In the land of sand and freedom

Honest travel and stories that matter.
July 1, 2021
It’s time to explore the Zambezi
July 1, 2021
Honest travel and stories that matter.
July 1, 2021
It’s time to explore the Zambezi
July 1, 2021

Text and Photographs  Lee Tindall

Back in June 2014 we got a call from a colleague asking whether the owner of our then workplace and home would be interested in purchasing three giraffes that were living on NamibRand, in an area that wasn’t the best place for them to be. The best solution at the time was to relocate them. A deal was done and the move needed to be planned. We spoke with experts and game capture vets. We researched best practices for building a boma and, as we did and do with most things, unleashed our enthusiasm onto the project.

Murray started building the boma according to the specifications we had received, in the perfect spot. Shaded, surrounded by trees and with soft sand allowing for poles to be dug in easily. I left the manual labour to Murray and his team – i.e., one other guy, and dealt with the admin, keeping contact with the vet, communicating with the NamibRand team and making sure we were ready in every way. Finally, it was all systems go!

July 14th dawned. I packed snacks, cameras, nappies, milk and sunscreen – all the things necessary for a day out in the sun with a two-year-old, on the back of a bakkie. We met with the team from NamibRand, a passionate group of people, and a friend. This was not the lean and mean team the vet had hoped for! When he saw us and two-year-old Connor he raised his eyebrows, muttered something and said we can’t be slowed down. I think he let us pass because he knew my dad and had met me when I was the same age as my son, in Etosha, essentially doing the same thing, and I told him that Connor was an easy laidback kid. I can report that Connor was indeed the perfect model of a bush kid.

The vet briefed us, giving us a rundown of how this would go, managing our expectations and asked that we all cooperate with him and his team. Everyone piled into various 4×4 vehicles. Connor’s eyes were bright and his excitement levels were high. Not only an adventure, but also the fact that he was on the back of a bakkie.

We had been told that once the giraffes were found, the vet crew would go ahead, dart them and then run in with two long ropes to ‘lasso’ each giraffe so it wouldn’t fall over and injure itself. Essentially the ropes are a way to guide it more gently into a lying position. Giraffes are huge animals – imagine being three metres tall, a little drowsy and suddenly collapsing. The goal is to guide the animal in its woozy state into the truck, with minimal disruption or panic.

The first giraffe was darted, and started running. As soon as it showed signs of slowing down and staggering, people with ropes and the athletic ability of Frankie Fredericks leapt off various vehicles and ran after it. Connor thought he could join in and was slightly bemused when I wouldn’t let him off the car.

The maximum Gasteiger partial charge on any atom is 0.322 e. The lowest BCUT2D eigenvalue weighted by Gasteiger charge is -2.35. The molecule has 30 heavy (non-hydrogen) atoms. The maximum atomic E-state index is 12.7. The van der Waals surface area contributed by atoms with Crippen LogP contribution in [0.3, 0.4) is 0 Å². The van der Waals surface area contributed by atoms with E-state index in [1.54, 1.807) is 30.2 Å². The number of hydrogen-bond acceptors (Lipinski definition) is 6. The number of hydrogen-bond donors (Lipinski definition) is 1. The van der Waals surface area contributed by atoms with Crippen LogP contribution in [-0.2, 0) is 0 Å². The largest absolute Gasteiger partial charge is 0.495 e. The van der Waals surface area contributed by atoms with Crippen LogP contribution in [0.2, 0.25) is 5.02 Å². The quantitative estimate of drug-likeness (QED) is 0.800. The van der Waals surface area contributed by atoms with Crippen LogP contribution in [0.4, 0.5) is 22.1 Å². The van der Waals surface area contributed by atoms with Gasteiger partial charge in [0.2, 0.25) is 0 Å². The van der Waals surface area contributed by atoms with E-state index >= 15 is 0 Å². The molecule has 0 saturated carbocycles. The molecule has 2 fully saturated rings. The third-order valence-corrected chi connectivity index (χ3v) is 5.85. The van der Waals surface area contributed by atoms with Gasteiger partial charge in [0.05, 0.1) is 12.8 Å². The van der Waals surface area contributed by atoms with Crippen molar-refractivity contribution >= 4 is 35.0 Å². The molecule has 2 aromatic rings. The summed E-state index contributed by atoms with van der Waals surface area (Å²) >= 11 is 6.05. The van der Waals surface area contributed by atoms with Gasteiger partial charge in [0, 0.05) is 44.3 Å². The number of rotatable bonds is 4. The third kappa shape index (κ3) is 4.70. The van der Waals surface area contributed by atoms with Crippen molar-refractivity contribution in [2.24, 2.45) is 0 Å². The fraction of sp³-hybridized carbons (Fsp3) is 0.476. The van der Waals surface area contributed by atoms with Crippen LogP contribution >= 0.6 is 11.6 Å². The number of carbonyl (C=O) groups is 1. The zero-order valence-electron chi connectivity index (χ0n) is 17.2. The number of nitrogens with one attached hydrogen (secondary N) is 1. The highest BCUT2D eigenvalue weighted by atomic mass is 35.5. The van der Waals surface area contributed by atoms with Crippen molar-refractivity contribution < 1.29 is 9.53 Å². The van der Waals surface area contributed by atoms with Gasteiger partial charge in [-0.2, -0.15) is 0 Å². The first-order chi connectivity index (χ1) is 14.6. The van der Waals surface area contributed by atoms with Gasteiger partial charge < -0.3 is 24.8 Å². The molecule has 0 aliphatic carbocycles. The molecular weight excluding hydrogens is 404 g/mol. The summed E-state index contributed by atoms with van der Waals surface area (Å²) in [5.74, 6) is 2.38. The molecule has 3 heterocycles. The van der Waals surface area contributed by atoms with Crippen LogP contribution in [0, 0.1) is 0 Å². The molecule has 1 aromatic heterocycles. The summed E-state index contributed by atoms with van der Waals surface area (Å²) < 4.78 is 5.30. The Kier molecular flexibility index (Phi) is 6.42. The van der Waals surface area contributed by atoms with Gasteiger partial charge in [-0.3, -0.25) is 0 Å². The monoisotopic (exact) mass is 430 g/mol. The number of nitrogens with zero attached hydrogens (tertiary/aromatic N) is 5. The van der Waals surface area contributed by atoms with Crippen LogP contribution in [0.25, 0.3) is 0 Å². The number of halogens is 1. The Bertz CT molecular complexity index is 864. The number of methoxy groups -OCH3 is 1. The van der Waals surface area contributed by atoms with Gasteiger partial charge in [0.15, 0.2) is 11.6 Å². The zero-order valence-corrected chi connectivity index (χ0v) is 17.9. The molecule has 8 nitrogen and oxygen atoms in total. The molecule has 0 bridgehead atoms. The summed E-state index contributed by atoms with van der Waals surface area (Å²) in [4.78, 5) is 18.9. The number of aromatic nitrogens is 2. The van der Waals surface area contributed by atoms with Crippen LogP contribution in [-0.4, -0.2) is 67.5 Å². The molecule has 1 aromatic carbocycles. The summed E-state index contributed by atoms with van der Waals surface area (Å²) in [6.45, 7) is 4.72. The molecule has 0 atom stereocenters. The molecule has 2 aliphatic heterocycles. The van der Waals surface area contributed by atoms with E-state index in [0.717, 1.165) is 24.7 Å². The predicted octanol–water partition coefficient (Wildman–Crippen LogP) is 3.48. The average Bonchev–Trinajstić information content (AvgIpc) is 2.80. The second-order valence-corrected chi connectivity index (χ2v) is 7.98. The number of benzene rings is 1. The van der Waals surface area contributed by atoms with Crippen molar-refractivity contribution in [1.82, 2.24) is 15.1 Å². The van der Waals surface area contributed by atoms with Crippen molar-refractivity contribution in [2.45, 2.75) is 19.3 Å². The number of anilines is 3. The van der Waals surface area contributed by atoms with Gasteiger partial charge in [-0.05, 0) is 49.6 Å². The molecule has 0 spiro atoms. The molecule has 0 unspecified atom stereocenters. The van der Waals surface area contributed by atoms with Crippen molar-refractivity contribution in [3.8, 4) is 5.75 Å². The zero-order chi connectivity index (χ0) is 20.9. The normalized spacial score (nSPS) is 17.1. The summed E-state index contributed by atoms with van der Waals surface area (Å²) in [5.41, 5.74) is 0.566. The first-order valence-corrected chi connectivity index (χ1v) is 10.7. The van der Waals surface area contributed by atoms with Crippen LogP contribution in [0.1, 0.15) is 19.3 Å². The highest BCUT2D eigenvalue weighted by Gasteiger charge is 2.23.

While the unsung athletes were doing their thing, we were following in the cars. Bouncing over rocks and around trees, as fast as we safely could. The giraffe was brought down, the truck and trailer got as close as they could. The giraffe was given a dose of medicine that reverses the first batch of drugs, then it was blindfolded and led into the trailer. Success.

As we know, nothing is ever the same and when catching the remaining two we had a few hiccups. One of them was that the baby giraffe, after coming down hard, had no heart rate. Giraffe CPR looks a little chaotic. While one guy is at the head, listening for breath and being cautious to avoid injury to himself or others, another larger and substantially heavier person bounces on the giraffe’s chest doing compressions. We waited and watched with bated breath and hearts racing. When the vet sighed with relief and the guy at the head jumped away we knew that this baby would be alright.

After this excitement we headed home, with three beautiful giraffes peeking out over the top of the truck. Murray and I drove ahead of the convoy to make sure the boma was ready, the road was clear and all the gates were open for smooth access. Remember – minimal stress for the animals!

The truck arrived late in the afternoon. The goal was to get the giraffes comfortable as soon as possible. The boma was inspected and tweaked. But then, on the shortcut about 100 metre from the boma, the truck got stuck. Not a little bit stuck, not even medium stuck, it was properly dig-for-days stuck!

Feeding 15 people in a hurry was not on the agenda, so our dear friend helped me cook 5 kg of mince and endless bags of pasta, while the team dug and dug. Eventually, what felt like years later, the truck was no longer stuck. By then it was dark and cold and the giraffes were released – into our spectacularly well-built and over-researched boma.

After a debrief, some much needed cold beverages and food, the vet looked at Connor, high fived him and remarked about how amazing this kid had been all day. I almost exploded with pride.

The next morning, while Murray and I were having coffee and a chat, he suddenly raced out of the house mid-sentence. Murray isn’t a runner. When he runs things are not right.

The giraffe had broken out of the boma, and were now loping off into the dunes, back to where they had come from, leaving us all in the dust!

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